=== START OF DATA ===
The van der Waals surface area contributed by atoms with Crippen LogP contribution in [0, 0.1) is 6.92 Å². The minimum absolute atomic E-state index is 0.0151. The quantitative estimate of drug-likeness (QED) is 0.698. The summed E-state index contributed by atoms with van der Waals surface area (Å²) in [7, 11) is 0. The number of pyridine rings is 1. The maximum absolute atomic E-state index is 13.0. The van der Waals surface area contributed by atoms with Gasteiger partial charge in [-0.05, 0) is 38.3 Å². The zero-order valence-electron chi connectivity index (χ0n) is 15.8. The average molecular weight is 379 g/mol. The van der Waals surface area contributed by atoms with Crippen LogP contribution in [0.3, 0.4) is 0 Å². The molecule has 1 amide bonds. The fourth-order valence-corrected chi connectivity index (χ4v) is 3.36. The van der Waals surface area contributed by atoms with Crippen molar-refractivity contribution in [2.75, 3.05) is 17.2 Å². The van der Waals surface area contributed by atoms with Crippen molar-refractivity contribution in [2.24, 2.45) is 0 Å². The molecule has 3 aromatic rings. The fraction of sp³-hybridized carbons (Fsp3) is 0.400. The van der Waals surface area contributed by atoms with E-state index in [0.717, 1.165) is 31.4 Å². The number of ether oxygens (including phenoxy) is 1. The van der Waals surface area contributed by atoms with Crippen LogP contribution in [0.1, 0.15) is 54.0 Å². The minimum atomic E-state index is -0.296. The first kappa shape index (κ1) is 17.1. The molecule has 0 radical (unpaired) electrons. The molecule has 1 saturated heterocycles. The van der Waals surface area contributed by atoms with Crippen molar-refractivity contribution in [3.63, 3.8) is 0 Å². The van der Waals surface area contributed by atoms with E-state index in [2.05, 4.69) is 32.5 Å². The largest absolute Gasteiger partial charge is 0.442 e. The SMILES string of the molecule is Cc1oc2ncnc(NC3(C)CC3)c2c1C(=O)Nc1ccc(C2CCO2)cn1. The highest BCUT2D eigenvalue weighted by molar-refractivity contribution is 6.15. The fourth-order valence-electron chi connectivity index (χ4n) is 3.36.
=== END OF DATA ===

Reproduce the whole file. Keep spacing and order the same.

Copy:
The van der Waals surface area contributed by atoms with Crippen LogP contribution in [0, 0.1) is 6.92 Å². The minimum absolute atomic E-state index is 0.0151. The quantitative estimate of drug-likeness (QED) is 0.698. The summed E-state index contributed by atoms with van der Waals surface area (Å²) in [7, 11) is 0. The number of pyridine rings is 1. The maximum absolute atomic E-state index is 13.0. The van der Waals surface area contributed by atoms with Gasteiger partial charge in [-0.05, 0) is 38.3 Å². The zero-order valence-electron chi connectivity index (χ0n) is 15.8. The average molecular weight is 379 g/mol. The van der Waals surface area contributed by atoms with Crippen LogP contribution in [0.3, 0.4) is 0 Å². The molecule has 1 amide bonds. The fourth-order valence-corrected chi connectivity index (χ4v) is 3.36. The van der Waals surface area contributed by atoms with Crippen molar-refractivity contribution in [2.75, 3.05) is 17.2 Å². The van der Waals surface area contributed by atoms with Crippen molar-refractivity contribution in [2.24, 2.45) is 0 Å². The molecule has 3 aromatic rings. The fraction of sp³-hybridized carbons (Fsp3) is 0.400. The van der Waals surface area contributed by atoms with E-state index in [0.717, 1.165) is 31.4 Å². The number of ether oxygens (including phenoxy) is 1. The van der Waals surface area contributed by atoms with Crippen LogP contribution in [0.1, 0.15) is 54.0 Å². The minimum atomic E-state index is -0.296. The first kappa shape index (κ1) is 17.1. The molecule has 0 radical (unpaired) electrons. The molecule has 1 saturated heterocycles. The van der Waals surface area contributed by atoms with Crippen molar-refractivity contribution in [3.63, 3.8) is 0 Å². The van der Waals surface area contributed by atoms with E-state index in [2.05, 4.69) is 32.5 Å². The largest absolute Gasteiger partial charge is 0.442 e. The SMILES string of the molecule is Cc1oc2ncnc(NC3(C)CC3)c2c1C(=O)Nc1ccc(C2CCO2)cn1. The highest BCUT2D eigenvalue weighted by molar-refractivity contribution is 6.15. The fourth-order valence-electron chi connectivity index (χ4n) is 3.36.